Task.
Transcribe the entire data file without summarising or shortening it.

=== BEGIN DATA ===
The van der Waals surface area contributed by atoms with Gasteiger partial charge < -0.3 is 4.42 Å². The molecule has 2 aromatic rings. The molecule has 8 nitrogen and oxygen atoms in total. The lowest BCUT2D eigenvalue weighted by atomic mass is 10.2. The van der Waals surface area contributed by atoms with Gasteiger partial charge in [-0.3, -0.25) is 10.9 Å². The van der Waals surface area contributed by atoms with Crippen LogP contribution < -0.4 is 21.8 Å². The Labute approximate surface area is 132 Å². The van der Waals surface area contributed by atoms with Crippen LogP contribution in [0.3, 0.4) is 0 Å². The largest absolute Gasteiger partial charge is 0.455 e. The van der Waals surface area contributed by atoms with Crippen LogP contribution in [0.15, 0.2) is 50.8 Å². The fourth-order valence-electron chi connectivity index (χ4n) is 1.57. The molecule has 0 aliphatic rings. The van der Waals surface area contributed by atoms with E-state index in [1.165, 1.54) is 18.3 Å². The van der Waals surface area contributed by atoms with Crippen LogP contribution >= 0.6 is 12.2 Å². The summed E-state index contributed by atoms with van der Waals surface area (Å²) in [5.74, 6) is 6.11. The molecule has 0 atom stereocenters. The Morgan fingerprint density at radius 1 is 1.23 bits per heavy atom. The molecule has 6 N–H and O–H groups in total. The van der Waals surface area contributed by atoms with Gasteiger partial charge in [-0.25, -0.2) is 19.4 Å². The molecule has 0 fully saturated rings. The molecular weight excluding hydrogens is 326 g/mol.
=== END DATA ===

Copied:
The van der Waals surface area contributed by atoms with Gasteiger partial charge < -0.3 is 4.42 Å². The molecule has 2 aromatic rings. The molecule has 8 nitrogen and oxygen atoms in total. The lowest BCUT2D eigenvalue weighted by atomic mass is 10.2. The van der Waals surface area contributed by atoms with Gasteiger partial charge in [-0.3, -0.25) is 10.9 Å². The van der Waals surface area contributed by atoms with Crippen LogP contribution < -0.4 is 21.8 Å². The Labute approximate surface area is 132 Å². The van der Waals surface area contributed by atoms with Crippen LogP contribution in [0.3, 0.4) is 0 Å². The largest absolute Gasteiger partial charge is 0.455 e. The van der Waals surface area contributed by atoms with Crippen LogP contribution in [0.15, 0.2) is 50.8 Å². The fourth-order valence-electron chi connectivity index (χ4n) is 1.57. The molecule has 0 aliphatic rings. The van der Waals surface area contributed by atoms with E-state index in [1.165, 1.54) is 18.3 Å². The van der Waals surface area contributed by atoms with Crippen LogP contribution >= 0.6 is 12.2 Å². The summed E-state index contributed by atoms with van der Waals surface area (Å²) in [5.74, 6) is 6.11. The molecule has 0 atom stereocenters. The Morgan fingerprint density at radius 1 is 1.23 bits per heavy atom. The molecule has 6 N–H and O–H groups in total. The van der Waals surface area contributed by atoms with Gasteiger partial charge in [-0.25, -0.2) is 19.4 Å². The molecule has 0 fully saturated rings. The molecular weight excluding hydrogens is 326 g/mol.